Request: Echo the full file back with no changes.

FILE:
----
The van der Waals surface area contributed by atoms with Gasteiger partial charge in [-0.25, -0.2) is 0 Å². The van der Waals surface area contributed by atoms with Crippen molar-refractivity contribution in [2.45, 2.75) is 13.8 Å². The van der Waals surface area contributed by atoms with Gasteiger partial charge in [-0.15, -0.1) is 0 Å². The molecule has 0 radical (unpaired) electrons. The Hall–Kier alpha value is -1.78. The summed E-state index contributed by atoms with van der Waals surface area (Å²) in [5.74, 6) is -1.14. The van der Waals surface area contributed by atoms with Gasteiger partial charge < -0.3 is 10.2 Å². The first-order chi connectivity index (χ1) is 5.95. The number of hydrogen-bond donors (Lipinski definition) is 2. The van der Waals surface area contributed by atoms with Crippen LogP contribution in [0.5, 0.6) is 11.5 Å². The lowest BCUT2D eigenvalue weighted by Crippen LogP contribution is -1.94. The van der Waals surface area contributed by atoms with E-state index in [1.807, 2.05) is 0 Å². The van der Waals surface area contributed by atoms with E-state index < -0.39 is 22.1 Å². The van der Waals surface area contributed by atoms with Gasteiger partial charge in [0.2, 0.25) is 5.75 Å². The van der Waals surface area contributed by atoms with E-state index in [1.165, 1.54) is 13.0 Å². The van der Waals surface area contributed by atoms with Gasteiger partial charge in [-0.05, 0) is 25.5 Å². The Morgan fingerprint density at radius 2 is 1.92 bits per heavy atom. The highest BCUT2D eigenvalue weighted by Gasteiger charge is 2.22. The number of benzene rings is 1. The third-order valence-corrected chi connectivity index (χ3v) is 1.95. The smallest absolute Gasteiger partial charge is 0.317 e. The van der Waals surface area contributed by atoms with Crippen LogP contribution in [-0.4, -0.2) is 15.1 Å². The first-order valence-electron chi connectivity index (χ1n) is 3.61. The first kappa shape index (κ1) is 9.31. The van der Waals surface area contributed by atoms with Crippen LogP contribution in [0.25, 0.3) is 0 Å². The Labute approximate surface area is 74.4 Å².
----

The van der Waals surface area contributed by atoms with Gasteiger partial charge in [-0.25, -0.2) is 0 Å². The van der Waals surface area contributed by atoms with Crippen molar-refractivity contribution in [2.45, 2.75) is 13.8 Å². The van der Waals surface area contributed by atoms with Gasteiger partial charge in [-0.15, -0.1) is 0 Å². The molecule has 0 radical (unpaired) electrons. The Hall–Kier alpha value is -1.78. The summed E-state index contributed by atoms with van der Waals surface area (Å²) in [5.74, 6) is -1.14. The van der Waals surface area contributed by atoms with Gasteiger partial charge < -0.3 is 10.2 Å². The first-order chi connectivity index (χ1) is 5.95. The number of hydrogen-bond donors (Lipinski definition) is 2. The van der Waals surface area contributed by atoms with Crippen LogP contribution in [0.5, 0.6) is 11.5 Å². The lowest BCUT2D eigenvalue weighted by Crippen LogP contribution is -1.94. The van der Waals surface area contributed by atoms with E-state index in [1.807, 2.05) is 0 Å². The van der Waals surface area contributed by atoms with E-state index < -0.39 is 22.1 Å². The van der Waals surface area contributed by atoms with Gasteiger partial charge in [0.2, 0.25) is 5.75 Å². The van der Waals surface area contributed by atoms with E-state index in [1.165, 1.54) is 13.0 Å². The van der Waals surface area contributed by atoms with Gasteiger partial charge in [-0.05, 0) is 25.5 Å². The Morgan fingerprint density at radius 2 is 1.92 bits per heavy atom. The highest BCUT2D eigenvalue weighted by Gasteiger charge is 2.22. The number of benzene rings is 1. The third-order valence-corrected chi connectivity index (χ3v) is 1.95. The smallest absolute Gasteiger partial charge is 0.317 e. The van der Waals surface area contributed by atoms with Crippen LogP contribution in [-0.4, -0.2) is 15.1 Å². The first-order valence-electron chi connectivity index (χ1n) is 3.61. The first kappa shape index (κ1) is 9.31. The van der Waals surface area contributed by atoms with Crippen LogP contribution in [0.25, 0.3) is 0 Å². The Labute approximate surface area is 74.4 Å².